The Carnival of Space is up to #57, hosted this week by Ken Murphy at Out of the Cradle. Ken includes links to blog posts from the recent ISDC 2008 conference in Washington, DC as well as a variety of recent non-ISDC posts from many space bloggers. Check it out.

The Infrared Milky Way

I saw this in a JPL press release the other day, and now it's featured in the NASA Astronomy Picture of the Day. Some 850,000 infrared (IR) images from the Spitzer Space Telescope have been assembled into a huge mosaic of the Milky Way Galaxy. APOD only shows a small central section, and the full stills show it as a set of narrow strips. But I think the best effect is obtained in the video you can view here which pans through many interesting areas of the full mosaic. The IR imagery highlights star-forming regions and other features that are obscured by dust in visible images.

P.S. The next-day APOD is a nice artist's rendering of a TOP view of the barred-spiral Milky Way as inferred from the Spitzer data. It includes a mouse-over layer that labels the features and distances in our Galaxy, including the position of our own local star.

Wednesday, June 04, 2008

Funny Phoenix Video

Despite a few glitches here and there (the latest just today, caused by a command relay problem with the Mars Odyssey orbiter that has delayed getting some dig instructions to the lander), the Phoenix Mars mission has been amazing, and it's just getting started. This Dutch commercial is a brief recap of the "seven minutes of terror" that resulted in a successful landing, but here the ending is just a little different, so stay tuned to the end. I thank tobedetermined for the tip on this one.

Tuesday, June 03, 2008

Tunguska Possibilities

I read a cool article in the June issue of Scientific American on the "Tunguska Mystery" (this is currently only a preview of the full article, but this is also a good source). The Tunguska Event was a massive explosion that flattened trees in a remote area of Siberia in June 1908. It has been assumed that a massive meteorite or possibly a comet was the cause of this event, and the "mystery" is that no material from the object itself has been found. The few eyewitness reports described a huge fire in the sky, and subsequent research and simulations have suggested an air burst perhaps 5-10 kilometers above the surface that completely consumed the object while causing high enough dynamic pressures and temperatures on the surface to flatten and burn trees, but no impact crater or surviving pieces of the projectile.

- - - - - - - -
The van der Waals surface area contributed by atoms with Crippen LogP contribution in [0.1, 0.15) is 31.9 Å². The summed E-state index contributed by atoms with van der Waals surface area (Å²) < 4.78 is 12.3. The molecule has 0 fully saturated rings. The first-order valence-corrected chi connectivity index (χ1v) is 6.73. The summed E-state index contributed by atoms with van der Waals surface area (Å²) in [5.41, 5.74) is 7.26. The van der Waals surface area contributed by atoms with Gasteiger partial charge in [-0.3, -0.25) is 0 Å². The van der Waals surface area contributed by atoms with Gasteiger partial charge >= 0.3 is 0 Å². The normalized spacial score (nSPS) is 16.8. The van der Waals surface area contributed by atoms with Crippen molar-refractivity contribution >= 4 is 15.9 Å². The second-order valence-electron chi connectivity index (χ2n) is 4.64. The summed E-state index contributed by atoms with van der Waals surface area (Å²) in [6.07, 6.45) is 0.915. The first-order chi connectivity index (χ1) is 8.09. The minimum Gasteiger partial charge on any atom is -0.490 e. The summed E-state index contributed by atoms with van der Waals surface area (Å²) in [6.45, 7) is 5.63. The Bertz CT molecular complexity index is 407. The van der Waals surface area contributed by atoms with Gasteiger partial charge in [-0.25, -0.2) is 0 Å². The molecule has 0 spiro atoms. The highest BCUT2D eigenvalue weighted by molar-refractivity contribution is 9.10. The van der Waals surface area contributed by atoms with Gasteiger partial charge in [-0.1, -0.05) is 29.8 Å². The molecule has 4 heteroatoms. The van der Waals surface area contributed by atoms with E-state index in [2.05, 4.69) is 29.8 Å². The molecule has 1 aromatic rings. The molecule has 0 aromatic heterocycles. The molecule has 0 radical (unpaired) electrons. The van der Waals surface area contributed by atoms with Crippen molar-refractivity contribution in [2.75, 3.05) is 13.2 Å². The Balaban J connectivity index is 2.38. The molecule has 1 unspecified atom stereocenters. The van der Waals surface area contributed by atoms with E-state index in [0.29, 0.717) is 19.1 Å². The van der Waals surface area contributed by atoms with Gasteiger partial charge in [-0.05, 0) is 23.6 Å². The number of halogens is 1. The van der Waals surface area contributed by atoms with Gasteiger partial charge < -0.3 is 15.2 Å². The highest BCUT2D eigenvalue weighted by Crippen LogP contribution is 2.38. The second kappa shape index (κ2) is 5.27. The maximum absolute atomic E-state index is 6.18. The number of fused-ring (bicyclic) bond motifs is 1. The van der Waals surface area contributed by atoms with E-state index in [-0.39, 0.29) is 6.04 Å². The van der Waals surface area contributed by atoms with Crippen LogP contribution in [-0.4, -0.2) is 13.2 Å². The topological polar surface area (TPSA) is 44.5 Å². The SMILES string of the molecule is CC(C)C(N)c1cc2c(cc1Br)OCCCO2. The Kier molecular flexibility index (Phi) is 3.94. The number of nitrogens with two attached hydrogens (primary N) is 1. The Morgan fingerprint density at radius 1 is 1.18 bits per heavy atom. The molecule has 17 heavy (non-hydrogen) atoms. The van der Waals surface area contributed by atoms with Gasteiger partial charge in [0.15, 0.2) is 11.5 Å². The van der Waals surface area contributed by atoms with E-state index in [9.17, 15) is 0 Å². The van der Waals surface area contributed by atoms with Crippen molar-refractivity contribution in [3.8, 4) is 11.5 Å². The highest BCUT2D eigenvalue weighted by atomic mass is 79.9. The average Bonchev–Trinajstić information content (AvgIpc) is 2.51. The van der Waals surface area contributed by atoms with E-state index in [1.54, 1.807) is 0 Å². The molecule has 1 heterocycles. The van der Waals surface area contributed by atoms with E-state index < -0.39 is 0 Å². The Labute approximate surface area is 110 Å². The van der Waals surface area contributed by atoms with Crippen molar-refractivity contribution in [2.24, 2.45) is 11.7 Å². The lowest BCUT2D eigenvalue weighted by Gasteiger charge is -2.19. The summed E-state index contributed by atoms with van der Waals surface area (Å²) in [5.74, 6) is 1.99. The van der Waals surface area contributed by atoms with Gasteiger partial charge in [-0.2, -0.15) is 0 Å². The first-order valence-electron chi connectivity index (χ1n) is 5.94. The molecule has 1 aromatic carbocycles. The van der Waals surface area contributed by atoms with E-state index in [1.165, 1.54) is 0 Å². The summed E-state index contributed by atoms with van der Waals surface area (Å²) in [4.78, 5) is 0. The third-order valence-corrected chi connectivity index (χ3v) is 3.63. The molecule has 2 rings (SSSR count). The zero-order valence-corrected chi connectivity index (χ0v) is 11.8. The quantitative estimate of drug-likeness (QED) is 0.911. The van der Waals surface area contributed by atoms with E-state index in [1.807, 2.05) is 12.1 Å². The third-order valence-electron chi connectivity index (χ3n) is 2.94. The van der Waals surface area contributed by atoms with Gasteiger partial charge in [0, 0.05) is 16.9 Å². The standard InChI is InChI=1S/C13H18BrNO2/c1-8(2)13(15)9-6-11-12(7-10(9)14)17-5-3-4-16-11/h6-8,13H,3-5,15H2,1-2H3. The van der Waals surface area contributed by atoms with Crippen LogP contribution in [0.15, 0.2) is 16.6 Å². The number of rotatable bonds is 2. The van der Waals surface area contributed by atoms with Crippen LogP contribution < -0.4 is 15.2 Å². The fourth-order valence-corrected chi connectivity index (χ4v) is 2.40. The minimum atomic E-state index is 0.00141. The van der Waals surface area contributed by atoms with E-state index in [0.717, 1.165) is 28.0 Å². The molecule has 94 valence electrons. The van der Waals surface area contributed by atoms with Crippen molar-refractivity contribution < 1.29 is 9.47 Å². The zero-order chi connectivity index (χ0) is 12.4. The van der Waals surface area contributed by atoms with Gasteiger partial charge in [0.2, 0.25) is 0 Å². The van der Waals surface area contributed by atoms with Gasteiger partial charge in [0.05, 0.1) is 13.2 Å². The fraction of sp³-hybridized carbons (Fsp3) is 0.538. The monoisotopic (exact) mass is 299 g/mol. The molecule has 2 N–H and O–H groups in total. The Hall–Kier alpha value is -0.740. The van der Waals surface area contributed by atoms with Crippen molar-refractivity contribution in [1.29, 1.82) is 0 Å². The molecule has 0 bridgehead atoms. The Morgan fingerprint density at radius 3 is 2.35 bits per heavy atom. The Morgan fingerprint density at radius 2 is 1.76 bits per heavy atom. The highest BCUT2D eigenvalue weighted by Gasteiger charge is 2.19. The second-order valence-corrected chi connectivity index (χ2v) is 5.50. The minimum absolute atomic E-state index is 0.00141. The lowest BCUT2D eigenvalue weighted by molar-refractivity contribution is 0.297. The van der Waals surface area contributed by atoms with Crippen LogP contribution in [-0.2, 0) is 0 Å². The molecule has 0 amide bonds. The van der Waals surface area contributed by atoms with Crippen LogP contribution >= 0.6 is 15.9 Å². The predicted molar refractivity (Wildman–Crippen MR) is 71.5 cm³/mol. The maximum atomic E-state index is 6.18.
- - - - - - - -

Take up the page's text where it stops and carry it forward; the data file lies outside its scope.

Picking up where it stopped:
The SciAm article is by a member of an Italian team that visited the site and identified a small nearby lake as a possible impact crater caused by a piece of the original object that remained intact to the surface. They did various tests and imagery which seem to show the buried remains of trees, with signs of a dense, solid, meter-size object that could be a fragment of the Tunguska body. They are returning to the site this year to drill into the sediment at the bottom of the lake to try to reach this dense object. If they recover a piece of the original object, it might finally provide an answer to the Tunguska mystery.

In addition to its active geology that tends to erode or destroy signs of impact craters over time, the Earth of course also has a dense atmosphere which causes smaller space debris to burn up before reaching the surface. As discussed here, a stony "space rock" (as opposed to a metallic one) would have to be about 220 meters in diameter to reach the surface - pretty big! But space objects of intermediate size and energy need not reach the surface to cause major destruction. Check out this Sandia Lab page for some cool simulation results (including videos) from December 2007. The momentum (not just the mass) of the object is clearly important!

Monday, June 02, 2008

Nice Docking

Multitasking with a NASA TV window and a bunch of email windows, I followed the textbook-perfect docking of Discovery with the ISS on STS-124. Really cool. Here are a few screen shots from NASA TV.

Watching the video just now of the ISS astronauts preparing to open the hatch to Discovery, I watched Garrett Reisman literally flying at high speed through the Destiny module toward the hatch. Free-fall! Flying through 3D space! Those guys get to have all the fun.

Busy Weekend!

It was a busy weekend for me, with my younger daughter's high school graduation and lots of related family stuff. So I barely had time to follow the big space news - likely ice on Mars, and the launch of Discovery on STS-124. A big patch of smooth, light colored material was seen directly beneath the Phoenix spacecraft in early images from its Robotic Arm Camera. "Holy Cow" has not yet been confirmed to be ice, but that's the leading theory, and it's what the Phoenix mission was expected to find. Now that the robotic arm has started digging, I'm sure we will learn more soon.

I only saw the replay, but Discovery's Saturday launch looked beautiful, and they will rendezvous with the ISS this afternoon. Their huge payload is the main "pressurized module" of the Japanese Experiment Module known as Kibo. The JAXA image here shows the configuration of the ISS after the PM is installed this week.